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 Trouble charging the mark

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joemamma474
Newborn
Newborn


Male Join date : 2015-02-28
Location : Michigan

Trouble charging the mark Empty
PostSubject: Trouble charging the mark   Trouble charging the mark EmptySat Feb 28, 2015 10:02 pm

Hi all,

My wife and I just got an 2 month old husky last week.  His name is Tuco.  He has been home with us for about a week now and overall he has been doing pretty well - potty training accidents but much less than expected, whining in the crate at night but slowly improving, no accidents in the crate, etc.  However, I have been having trouble getting him started with formal training.  I'm not really sure what to expect, since I've seen videos of people training dogs younger than ours (he is now nine weeks old).  I am trying to use "clicker" training (but using a "yes" mark instead of a clicker).  On multiple occasions in the past week I have tried to "charge the mark" with treats, but he hasn't really demonstrated understanding yet.  I tried it with the same treats at the beginning, but I found some treats he seemed more interested in and tried with them as well.  One major problem is that when he has any significant amount of treats during the day (maybe more than like 7 pieces) he seems to experience diarrhea, and it looks bad.  I can only attribute it to treats, because when he doesn't have any during the day the stools seem much more "normal."  So, how can I charge the mark if I am so limited in the amount of treats I can give him?  Has anyone found treats that don't cause this problem?  Is he too young to be having multiple treats throughout the day (and I have been breaking them into small pieces)?  Please HELP!  I want to start training so we can get him under better control and I really am not sure what to do!Trouble charging the mark 1625187496
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seattlesibe
Senior
Senior
seattlesibe

Male Join date : 2013-02-05
Location : seattle, wa

Trouble charging the mark Empty
PostSubject: Re: Trouble charging the mark   Trouble charging the mark EmptySun Mar 01, 2015 3:58 am

You have already answered one of your questions: yes, you are giving him too many treats. In general, training based on treats is risky, as you are conditioning your puppy to expect a pay out for compliance to your commands, which will become problematic down the road. But, you are clearly overdoing it if you are causing him to have diarrhea; that's just a fact and not an opinion or judgment.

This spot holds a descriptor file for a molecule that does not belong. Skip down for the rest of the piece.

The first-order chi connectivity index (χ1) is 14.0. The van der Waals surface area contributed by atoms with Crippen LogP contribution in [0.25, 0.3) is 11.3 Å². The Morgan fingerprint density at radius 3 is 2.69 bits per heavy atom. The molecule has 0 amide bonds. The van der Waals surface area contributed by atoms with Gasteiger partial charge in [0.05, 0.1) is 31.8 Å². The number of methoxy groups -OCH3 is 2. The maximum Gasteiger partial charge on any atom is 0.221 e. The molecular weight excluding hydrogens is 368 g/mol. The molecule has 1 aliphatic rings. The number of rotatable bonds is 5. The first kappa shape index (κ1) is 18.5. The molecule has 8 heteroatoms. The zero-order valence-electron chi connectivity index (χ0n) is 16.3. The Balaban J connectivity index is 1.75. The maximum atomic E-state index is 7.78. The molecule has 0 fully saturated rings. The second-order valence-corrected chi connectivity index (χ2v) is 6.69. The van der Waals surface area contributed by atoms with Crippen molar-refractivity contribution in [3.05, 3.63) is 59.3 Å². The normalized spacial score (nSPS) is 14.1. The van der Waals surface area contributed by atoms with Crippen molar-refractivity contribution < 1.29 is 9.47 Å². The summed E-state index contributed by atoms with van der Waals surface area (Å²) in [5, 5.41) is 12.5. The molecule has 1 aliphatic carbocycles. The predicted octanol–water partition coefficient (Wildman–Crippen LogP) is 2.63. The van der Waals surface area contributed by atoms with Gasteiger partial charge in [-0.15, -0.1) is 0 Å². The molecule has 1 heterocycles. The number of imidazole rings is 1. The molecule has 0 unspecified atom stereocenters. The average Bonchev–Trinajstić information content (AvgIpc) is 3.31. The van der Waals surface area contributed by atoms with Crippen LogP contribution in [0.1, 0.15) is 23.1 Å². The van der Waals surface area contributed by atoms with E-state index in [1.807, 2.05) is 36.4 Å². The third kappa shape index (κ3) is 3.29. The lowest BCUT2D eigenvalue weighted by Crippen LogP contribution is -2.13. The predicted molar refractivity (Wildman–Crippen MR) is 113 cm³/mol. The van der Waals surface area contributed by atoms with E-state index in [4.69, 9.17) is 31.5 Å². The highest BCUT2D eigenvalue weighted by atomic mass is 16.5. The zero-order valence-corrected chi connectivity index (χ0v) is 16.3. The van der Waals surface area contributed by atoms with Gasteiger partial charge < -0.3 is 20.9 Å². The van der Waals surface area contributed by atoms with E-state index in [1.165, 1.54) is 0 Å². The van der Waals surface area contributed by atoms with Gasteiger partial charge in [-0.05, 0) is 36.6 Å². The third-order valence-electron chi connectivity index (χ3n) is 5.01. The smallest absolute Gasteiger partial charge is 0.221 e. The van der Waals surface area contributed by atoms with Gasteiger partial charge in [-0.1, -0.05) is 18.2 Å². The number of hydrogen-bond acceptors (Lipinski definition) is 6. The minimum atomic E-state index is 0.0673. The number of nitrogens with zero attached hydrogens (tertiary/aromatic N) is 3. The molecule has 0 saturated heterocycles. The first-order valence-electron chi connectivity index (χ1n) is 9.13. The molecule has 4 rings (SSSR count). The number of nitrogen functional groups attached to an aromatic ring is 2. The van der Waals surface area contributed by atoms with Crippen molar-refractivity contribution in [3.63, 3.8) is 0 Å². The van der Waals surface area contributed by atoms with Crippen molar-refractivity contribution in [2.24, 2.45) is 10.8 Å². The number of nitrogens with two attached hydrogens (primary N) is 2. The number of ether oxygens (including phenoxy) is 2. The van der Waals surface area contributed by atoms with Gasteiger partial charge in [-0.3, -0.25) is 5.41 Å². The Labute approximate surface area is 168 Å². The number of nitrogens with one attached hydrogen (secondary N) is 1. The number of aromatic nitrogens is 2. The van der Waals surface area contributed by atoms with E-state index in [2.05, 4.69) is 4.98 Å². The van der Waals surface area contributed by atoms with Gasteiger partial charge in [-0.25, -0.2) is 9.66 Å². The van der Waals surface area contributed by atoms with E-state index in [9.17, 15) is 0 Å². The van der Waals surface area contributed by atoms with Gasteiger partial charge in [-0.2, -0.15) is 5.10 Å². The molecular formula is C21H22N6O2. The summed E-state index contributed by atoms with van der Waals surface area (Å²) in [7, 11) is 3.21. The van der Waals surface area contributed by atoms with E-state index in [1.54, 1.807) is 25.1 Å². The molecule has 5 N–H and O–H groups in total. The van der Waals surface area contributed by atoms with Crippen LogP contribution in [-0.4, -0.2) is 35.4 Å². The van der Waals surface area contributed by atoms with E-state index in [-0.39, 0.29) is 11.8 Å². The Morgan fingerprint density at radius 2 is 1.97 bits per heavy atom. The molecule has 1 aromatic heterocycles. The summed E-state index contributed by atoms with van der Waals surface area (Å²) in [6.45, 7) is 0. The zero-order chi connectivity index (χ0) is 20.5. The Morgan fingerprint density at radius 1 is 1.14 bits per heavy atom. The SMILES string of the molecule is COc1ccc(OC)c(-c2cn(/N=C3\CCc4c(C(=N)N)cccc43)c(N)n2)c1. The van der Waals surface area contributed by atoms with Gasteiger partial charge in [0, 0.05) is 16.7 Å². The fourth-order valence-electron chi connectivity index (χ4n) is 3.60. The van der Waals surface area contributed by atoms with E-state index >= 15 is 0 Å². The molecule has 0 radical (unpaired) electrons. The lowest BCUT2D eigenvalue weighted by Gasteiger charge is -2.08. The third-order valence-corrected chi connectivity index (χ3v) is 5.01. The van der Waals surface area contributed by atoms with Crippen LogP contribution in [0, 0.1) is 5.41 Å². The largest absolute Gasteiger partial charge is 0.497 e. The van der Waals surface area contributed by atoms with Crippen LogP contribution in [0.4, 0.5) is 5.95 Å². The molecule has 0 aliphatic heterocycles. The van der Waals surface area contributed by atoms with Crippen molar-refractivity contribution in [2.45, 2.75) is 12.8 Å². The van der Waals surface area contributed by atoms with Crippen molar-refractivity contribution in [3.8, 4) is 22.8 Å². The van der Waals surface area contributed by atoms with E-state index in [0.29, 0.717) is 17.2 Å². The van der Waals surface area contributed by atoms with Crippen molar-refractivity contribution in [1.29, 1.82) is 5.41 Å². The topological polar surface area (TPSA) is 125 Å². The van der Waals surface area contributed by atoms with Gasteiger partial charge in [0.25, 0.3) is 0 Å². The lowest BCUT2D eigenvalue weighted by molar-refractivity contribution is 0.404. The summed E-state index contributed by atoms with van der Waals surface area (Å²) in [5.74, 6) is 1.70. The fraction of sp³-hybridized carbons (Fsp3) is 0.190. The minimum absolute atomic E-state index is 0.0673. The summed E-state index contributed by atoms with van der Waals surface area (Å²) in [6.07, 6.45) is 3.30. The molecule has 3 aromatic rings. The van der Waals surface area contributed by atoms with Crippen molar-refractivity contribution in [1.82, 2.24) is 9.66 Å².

Also, 9 weeks old is incredibly young. What exactly are you expecting at this age? Can you clarify what type of training you are doing and what you are expecting at this age?

Can you elaborate on what "charging the mark" is and how you are doing it?
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joemamma474
Newborn
Newborn


Male Join date : 2015-02-28
Location : Michigan

Trouble charging the mark Empty
PostSubject: Re: Trouble charging the mark   Trouble charging the mark EmptySun Mar 01, 2015 11:47 am

Well the reason I asked is because 7 bitesize morsels spread throughout the day (fractions of a treat) was surprising to me that it would cause diarrhea. So, I was struggling to figure out how to reward him if he can only handle 2-3 rewards per day.
As far as what I am expecting from him, I just wanted to see an indication that he was developing an understanding that "yes" means "a reward is coming." So I wanted to see him look for food when he heard yes or become a little excited. I'm not expecting him to do anything elaborate, I just wanted him to demonstrate attention.
"Charging the mark" is just a name for how to teach an animal that the "mark" (sometimes a click sound, or in this case "yes") means that a reward is coming, so I can use it to capture the exact moment he completed the behavior I was looking for. In order to do so, he needs to have this word associated with reward, which essentially means I say the word and then give him the reward a second later.
I heartily disagree with the idea that training with treats is "dangerous" down the line. It could certainly be dangerous if someone fails to fade out the reward over time, but as a basic principle of behaviorism, a random reinforcement schedule provides the strongest response of all, in all animals including humans. I can't expect an animal to just "do things" without having some sort of reward, be it food or play or anything else. But per what you are saying the same problem would be true no matter what reinforcer you choose (he will only do things because he is going to get play afterward, or praise afterward, or something else). The trick is just to fade out the reward gradually but still include it at times. That is just the knowledge of decades of behavioral science. So I'm not really sure what you are recommending needs to be done in order to train an animal.
Regardless, I started having more success this morning by having him earn his kibble. He picked up pretty quickly on coming when called, sitting, down, and eye contact. So, hopefully this is the start of good progress. Thank you for the feedback and questions.
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seattlesibe
Senior
Senior
seattlesibe

Male Join date : 2013-02-05
Location : seattle, wa

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PostSubject: Re: Trouble charging the mark   Trouble charging the mark EmptySun Mar 01, 2015 5:23 pm

Well what types of treats are you using? How many different types have you tried?

If you're going to play the science card, part of that is accurate quotations. I didn't use the word "dangerous" at all nor did I imply any danger, so you're defense is a bit misconstrued. I said risky and problematic, for reasons having much to do with what you've described in your response.